But I also knew that someday I would find her. There was never a doubt.

I had hard days and months to follow. Sometimes sad, sometimes angry, sometimes just confused. I went through a grieving process and the loss tore me up inside at times, but I still knew my decision was the right one. My boyfriend and I moved from Milwaukee to Los Angeles just four months later. I needed to start over, and I never looked back, and am still in Los Angeles 23 years later. I married my boyfriend, and we had a son just a little less than two years later.

There were times I requested photos, and times I sent health updates about myself for them to pass on to the adoptive parents, but they did not feel comfortable sharing the photos with me. I understood, but I was hurt. The social worker through the adoption agency sent me a photo of her taken when she was three, although she was about 10 at the time. I looked at the back and saw an erased name, and I could still make it out. Nicole. Age 3.

Fast forward to when she was 16. MySpace was the social media site of the time, and I thought maybe she had one. I began one evening to look for all the 16-year-old Nicoles in a 50 mile radius of where I was from. It took me about 15 minutes and I saw her. All blond hair and legs in a blue bikini.

I saw the photo and there was not a doubt. I looked at her profile and her date of birth along with the fact that she was adopted was in her “about me” section. Yes it was her. I was elated, but also felt a little intrusive. I could see photos about her life and read about her friends, family and accomplishments and she had no idea I was doing this. I knew she was too young for me to contact and nothing on her profile said she was looking for me.

My mom said it was selfish of me to contact her. I was doing it to meet my needs, and to calm my tortured soul and heal the hole in my heart, but not thinking what this could do to her. I waited until just before her 19th birthday and wrote her an email. I hit “send.”

Now I couldn’t take it back. Maybe she would never answer. Maybe she would not even see it or read it, but it was done. I waited. A week went by. Two. And then it came. With just a smiley face in the subject line and I screamed. I had no idea what it would say, but I was exploding with emotion.

She was happy and excited to hear from me. She confirmed with her dad that it was me, and that I was not some nutjob on the Internet posing as her birthmother. She shared that her mom was having a hard time knowing I had contacted her, which did not surprise me. I understood. I would feel the same and I knew that.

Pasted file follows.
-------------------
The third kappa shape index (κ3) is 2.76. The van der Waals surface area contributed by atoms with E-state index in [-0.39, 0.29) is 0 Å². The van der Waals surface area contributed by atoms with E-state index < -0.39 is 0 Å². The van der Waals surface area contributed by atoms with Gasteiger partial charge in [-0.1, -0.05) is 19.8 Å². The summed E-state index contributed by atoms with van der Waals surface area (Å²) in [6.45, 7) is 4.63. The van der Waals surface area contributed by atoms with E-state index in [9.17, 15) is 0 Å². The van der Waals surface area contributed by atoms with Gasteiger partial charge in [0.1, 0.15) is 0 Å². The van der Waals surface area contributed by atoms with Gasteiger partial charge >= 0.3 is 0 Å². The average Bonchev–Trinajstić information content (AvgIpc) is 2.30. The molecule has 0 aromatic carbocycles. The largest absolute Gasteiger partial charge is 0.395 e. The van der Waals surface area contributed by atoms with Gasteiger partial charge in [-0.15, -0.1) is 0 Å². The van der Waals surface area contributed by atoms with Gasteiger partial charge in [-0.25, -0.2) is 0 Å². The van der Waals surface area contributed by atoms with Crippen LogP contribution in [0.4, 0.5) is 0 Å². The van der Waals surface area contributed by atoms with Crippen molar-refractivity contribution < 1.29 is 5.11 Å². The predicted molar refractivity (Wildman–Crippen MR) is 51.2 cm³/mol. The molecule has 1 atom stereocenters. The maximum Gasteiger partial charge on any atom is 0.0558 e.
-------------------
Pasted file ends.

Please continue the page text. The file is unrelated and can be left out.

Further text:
But that first email was the beginning of many and we began to correspond. She was beautiful, talented, funny, sensitive and poised. She began and finished college. She got married. And she moved to California.

We had talked about meeting before, and even had plans to. But her mom still was uncomfortable with this and I knew Nicole did not want to hurt or upset her. But now she was a married adult and living only 2 hours from me. Anytime she would have called and said “come down,” I would have hopped in the car and went, no matter the time or day. But I was patient and knew it would happen when she was really ready.

In September 2012, I finally once again hugged my baby girl. It was everything I had hoped for and more than I ever could have dreamed of. Today we still have a relationship, and though I would love to see her more often, I do realize this is not all about me.

Adoption involves so many people. I am currently hoping to meet with Nicole’s mom in the very near future. I want her to see that the crazy looking punk rock girl with the skinny legs and red lips grew up. She became a mom again. She succeeded and excelled in her career choices and she learned to make better decisions. And we both share the same wish: that Nicole is happy and healthy and loved. Finally I am whole.